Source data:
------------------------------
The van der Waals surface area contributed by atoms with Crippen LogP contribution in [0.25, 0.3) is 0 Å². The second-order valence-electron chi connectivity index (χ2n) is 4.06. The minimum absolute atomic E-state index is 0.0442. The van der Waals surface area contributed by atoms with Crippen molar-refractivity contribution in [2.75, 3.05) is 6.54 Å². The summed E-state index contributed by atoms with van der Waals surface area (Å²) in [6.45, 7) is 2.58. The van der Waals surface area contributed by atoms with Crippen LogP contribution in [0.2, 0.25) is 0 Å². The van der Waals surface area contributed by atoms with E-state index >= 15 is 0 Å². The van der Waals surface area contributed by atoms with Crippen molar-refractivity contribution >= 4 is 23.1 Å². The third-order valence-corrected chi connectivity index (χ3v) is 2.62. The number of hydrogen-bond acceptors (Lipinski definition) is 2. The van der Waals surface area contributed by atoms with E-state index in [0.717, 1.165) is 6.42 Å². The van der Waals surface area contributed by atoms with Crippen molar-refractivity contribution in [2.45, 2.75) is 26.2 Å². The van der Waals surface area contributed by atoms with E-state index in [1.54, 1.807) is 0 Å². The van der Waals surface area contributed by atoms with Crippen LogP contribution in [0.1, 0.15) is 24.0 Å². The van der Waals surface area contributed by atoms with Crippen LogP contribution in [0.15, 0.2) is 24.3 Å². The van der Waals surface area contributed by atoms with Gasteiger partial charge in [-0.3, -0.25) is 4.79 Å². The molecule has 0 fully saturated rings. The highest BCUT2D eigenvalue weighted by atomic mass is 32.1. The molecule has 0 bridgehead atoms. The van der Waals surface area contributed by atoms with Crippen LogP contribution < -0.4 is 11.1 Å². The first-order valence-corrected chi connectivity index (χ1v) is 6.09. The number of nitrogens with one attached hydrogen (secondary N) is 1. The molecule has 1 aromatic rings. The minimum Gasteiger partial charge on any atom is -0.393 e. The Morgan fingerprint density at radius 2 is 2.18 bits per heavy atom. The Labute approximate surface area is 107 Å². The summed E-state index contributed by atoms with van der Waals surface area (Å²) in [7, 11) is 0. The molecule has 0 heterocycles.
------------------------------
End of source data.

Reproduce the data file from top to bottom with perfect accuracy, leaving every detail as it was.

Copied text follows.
The van der Waals surface area contributed by atoms with Crippen LogP contribution in [0.25, 0.3) is 0 Å². The second-order valence-electron chi connectivity index (χ2n) is 4.06. The minimum absolute atomic E-state index is 0.0442. The van der Waals surface area contributed by atoms with Crippen molar-refractivity contribution in [2.75, 3.05) is 6.54 Å². The summed E-state index contributed by atoms with van der Waals surface area (Å²) in [6.45, 7) is 2.58. The van der Waals surface area contributed by atoms with Crippen LogP contribution in [0.2, 0.25) is 0 Å². The van der Waals surface area contributed by atoms with E-state index >= 15 is 0 Å². The van der Waals surface area contributed by atoms with Crippen molar-refractivity contribution >= 4 is 23.1 Å². The third-order valence-corrected chi connectivity index (χ3v) is 2.62. The number of hydrogen-bond acceptors (Lipinski definition) is 2. The van der Waals surface area contributed by atoms with E-state index in [0.717, 1.165) is 6.42 Å². The van der Waals surface area contributed by atoms with Crippen molar-refractivity contribution in [2.45, 2.75) is 26.2 Å². The van der Waals surface area contributed by atoms with E-state index in [1.54, 1.807) is 0 Å². The van der Waals surface area contributed by atoms with Crippen LogP contribution in [0.1, 0.15) is 24.0 Å². The van der Waals surface area contributed by atoms with Crippen LogP contribution in [0.15, 0.2) is 24.3 Å². The van der Waals surface area contributed by atoms with Gasteiger partial charge in [-0.3, -0.25) is 4.79 Å². The molecule has 0 fully saturated rings. The highest BCUT2D eigenvalue weighted by atomic mass is 32.1. The molecule has 0 bridgehead atoms. The van der Waals surface area contributed by atoms with Crippen LogP contribution < -0.4 is 11.1 Å². The first-order valence-corrected chi connectivity index (χ1v) is 6.09. The number of nitrogens with one attached hydrogen (secondary N) is 1. The molecule has 1 aromatic rings. The minimum Gasteiger partial charge on any atom is -0.393 e. The Morgan fingerprint density at radius 2 is 2.18 bits per heavy atom. The Labute approximate surface area is 107 Å². The summed E-state index contributed by atoms with van der Waals surface area (Å²) in [7, 11) is 0. The molecule has 0 heterocycles.